Ivies are best planted in spring or fall, or in mild spells in winter in warmer areas.
When planting against garden walls, the soil may be poor, and the soil next to tree trunks may be full of tree roots. Either way, it pays to prepare thoroughly. Add plenty of garden compost or planting mix to the planting hole. Water in well, and apply a weed-free mulch.
Ivy shoots may need guiding in the right direction before they take a grip. The simplest approach is to use a small piece of duct tape to fix the stems to the climbing surface.
For ground cover, be sure to remove all existing weeds from the area then plant about 9in (23cm) apart. Do not mix different varieties, as in the end, one will usually take over.
How to care for ivy plants
Keep climbing ivies well watered in their first year. Then, once they have started to climb, ivies on walls and tree trunks need little attention. When they reach the top of their support they can be pruned back in spring to prevent the development of flowers and fruits.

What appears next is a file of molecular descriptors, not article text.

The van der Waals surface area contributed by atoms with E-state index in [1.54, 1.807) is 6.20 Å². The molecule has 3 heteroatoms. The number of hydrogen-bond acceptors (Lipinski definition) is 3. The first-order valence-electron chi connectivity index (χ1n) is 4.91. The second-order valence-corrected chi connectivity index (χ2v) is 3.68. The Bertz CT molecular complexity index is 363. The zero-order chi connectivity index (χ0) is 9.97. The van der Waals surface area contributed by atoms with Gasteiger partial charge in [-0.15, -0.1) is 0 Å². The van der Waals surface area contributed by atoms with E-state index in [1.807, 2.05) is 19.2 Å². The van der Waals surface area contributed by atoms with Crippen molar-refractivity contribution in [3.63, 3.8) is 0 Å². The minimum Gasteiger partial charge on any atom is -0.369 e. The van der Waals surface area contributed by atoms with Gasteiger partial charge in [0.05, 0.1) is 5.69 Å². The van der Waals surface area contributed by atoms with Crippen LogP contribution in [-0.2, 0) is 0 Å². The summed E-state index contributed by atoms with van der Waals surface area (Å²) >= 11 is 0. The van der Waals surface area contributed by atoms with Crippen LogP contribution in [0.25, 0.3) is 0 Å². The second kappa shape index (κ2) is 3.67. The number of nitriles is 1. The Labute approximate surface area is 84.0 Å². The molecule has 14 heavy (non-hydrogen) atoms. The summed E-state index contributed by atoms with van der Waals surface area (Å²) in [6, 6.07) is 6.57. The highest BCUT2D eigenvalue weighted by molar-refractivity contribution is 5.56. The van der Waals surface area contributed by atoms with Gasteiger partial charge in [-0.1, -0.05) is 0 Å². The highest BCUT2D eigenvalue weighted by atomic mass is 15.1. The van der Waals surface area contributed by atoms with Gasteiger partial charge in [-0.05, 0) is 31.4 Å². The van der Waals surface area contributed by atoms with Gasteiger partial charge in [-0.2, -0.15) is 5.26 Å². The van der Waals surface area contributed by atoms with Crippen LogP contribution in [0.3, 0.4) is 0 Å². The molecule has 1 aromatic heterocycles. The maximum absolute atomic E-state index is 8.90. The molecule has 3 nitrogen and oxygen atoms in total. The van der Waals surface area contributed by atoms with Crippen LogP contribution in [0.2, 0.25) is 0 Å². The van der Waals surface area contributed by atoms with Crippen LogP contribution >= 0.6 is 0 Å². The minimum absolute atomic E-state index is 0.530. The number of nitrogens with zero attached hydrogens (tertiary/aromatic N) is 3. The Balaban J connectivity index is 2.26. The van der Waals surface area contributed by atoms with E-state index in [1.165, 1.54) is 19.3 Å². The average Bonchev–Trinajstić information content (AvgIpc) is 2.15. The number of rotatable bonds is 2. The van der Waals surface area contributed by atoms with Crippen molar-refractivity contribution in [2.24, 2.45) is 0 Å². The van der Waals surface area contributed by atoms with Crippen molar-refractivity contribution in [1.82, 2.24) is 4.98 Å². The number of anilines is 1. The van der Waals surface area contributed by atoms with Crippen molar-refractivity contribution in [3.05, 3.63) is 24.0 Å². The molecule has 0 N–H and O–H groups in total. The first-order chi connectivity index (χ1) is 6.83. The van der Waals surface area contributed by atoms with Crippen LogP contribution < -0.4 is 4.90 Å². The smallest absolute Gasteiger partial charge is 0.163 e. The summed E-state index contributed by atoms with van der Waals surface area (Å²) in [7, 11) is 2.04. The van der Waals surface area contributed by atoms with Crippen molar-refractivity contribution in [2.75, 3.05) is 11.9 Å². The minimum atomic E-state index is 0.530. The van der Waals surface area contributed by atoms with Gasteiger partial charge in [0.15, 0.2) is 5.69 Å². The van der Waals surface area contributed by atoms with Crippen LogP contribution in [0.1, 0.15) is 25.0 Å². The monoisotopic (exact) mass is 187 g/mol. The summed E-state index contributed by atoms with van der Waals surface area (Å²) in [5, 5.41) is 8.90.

If a plant becomes overgrown or falls away from its plant support, it can be cut back to 12in (30cm) in spring and well watered and fed. It will quickly re-grow.
It will take a year or two for ground cover ivies to make a dense cover. Be sure to remove any weeds that appear between the young plants. Spread can be hastened by using stones to weigh down the stems and keep them in contact with the ground. They will make roots and the area will be covered more quickly.
How to propagate ivy
Ivies root easily from plant cuttings at almost any time of the year except during the winter.
- Snip off shoots about 3-6in (7.5-15cm) long. Trim below the lowest leaf joint and snip off the leaves on the lower half leaving at least two leaves in place.
- The cuttings can be rooted in pots of seed starting mix (available on Amazon) – push each in, leaving the lowest leaf just above the soil.
- Water well, place in an open-topped clear plastic bag and stand on a shelf in a sunroom or screened porch, out of direct sun.